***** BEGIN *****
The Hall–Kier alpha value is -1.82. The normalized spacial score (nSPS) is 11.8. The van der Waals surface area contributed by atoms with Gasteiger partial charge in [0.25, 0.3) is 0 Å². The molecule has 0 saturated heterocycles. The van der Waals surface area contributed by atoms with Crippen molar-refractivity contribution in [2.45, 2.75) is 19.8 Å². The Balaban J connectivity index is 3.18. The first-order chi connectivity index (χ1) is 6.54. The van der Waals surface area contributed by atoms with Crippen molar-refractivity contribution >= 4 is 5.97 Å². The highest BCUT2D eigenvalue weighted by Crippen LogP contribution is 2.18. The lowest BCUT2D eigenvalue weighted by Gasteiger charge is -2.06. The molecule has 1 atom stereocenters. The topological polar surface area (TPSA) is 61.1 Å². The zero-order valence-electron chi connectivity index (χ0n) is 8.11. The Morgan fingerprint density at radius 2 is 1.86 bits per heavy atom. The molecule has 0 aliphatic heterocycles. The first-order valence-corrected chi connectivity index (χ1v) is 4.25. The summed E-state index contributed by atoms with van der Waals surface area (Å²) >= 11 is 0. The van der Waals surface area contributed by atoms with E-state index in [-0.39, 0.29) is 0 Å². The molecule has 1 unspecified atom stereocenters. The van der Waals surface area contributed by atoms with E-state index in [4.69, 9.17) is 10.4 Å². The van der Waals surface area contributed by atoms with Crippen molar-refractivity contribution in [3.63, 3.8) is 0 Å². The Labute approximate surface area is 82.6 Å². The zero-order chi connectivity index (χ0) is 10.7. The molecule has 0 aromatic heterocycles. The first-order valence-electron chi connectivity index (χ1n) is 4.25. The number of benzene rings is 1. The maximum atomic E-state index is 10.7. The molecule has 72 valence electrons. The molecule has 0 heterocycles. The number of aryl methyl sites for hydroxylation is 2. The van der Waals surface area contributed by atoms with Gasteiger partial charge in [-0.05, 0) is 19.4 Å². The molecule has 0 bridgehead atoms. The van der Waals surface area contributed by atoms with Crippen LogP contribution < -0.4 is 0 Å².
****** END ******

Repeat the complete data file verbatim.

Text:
The Hall–Kier alpha value is -1.82. The normalized spacial score (nSPS) is 11.8. The van der Waals surface area contributed by atoms with Gasteiger partial charge in [0.25, 0.3) is 0 Å². The molecule has 0 saturated heterocycles. The van der Waals surface area contributed by atoms with Crippen molar-refractivity contribution in [2.45, 2.75) is 19.8 Å². The Balaban J connectivity index is 3.18. The first-order chi connectivity index (χ1) is 6.54. The van der Waals surface area contributed by atoms with Crippen molar-refractivity contribution >= 4 is 5.97 Å². The highest BCUT2D eigenvalue weighted by Crippen LogP contribution is 2.18. The lowest BCUT2D eigenvalue weighted by Gasteiger charge is -2.06. The molecule has 1 atom stereocenters. The topological polar surface area (TPSA) is 61.1 Å². The zero-order valence-electron chi connectivity index (χ0n) is 8.11. The Morgan fingerprint density at radius 2 is 1.86 bits per heavy atom. The molecule has 0 aliphatic heterocycles. The first-order valence-corrected chi connectivity index (χ1v) is 4.25. The summed E-state index contributed by atoms with van der Waals surface area (Å²) >= 11 is 0. The van der Waals surface area contributed by atoms with E-state index in [-0.39, 0.29) is 0 Å². The molecule has 1 unspecified atom stereocenters. The van der Waals surface area contributed by atoms with E-state index in [4.69, 9.17) is 10.4 Å². The van der Waals surface area contributed by atoms with Crippen molar-refractivity contribution in [3.63, 3.8) is 0 Å². The Labute approximate surface area is 82.6 Å². The zero-order chi connectivity index (χ0) is 10.7. The molecule has 0 aromatic heterocycles. The first-order valence-electron chi connectivity index (χ1n) is 4.25. The number of benzene rings is 1. The maximum atomic E-state index is 10.7. The molecule has 72 valence electrons. The molecule has 0 heterocycles. The number of aryl methyl sites for hydroxylation is 2. The van der Waals surface area contributed by atoms with Gasteiger partial charge in [-0.05, 0) is 19.4 Å². The molecule has 0 bridgehead atoms. The van der Waals surface area contributed by atoms with Crippen LogP contribution < -0.4 is 0 Å².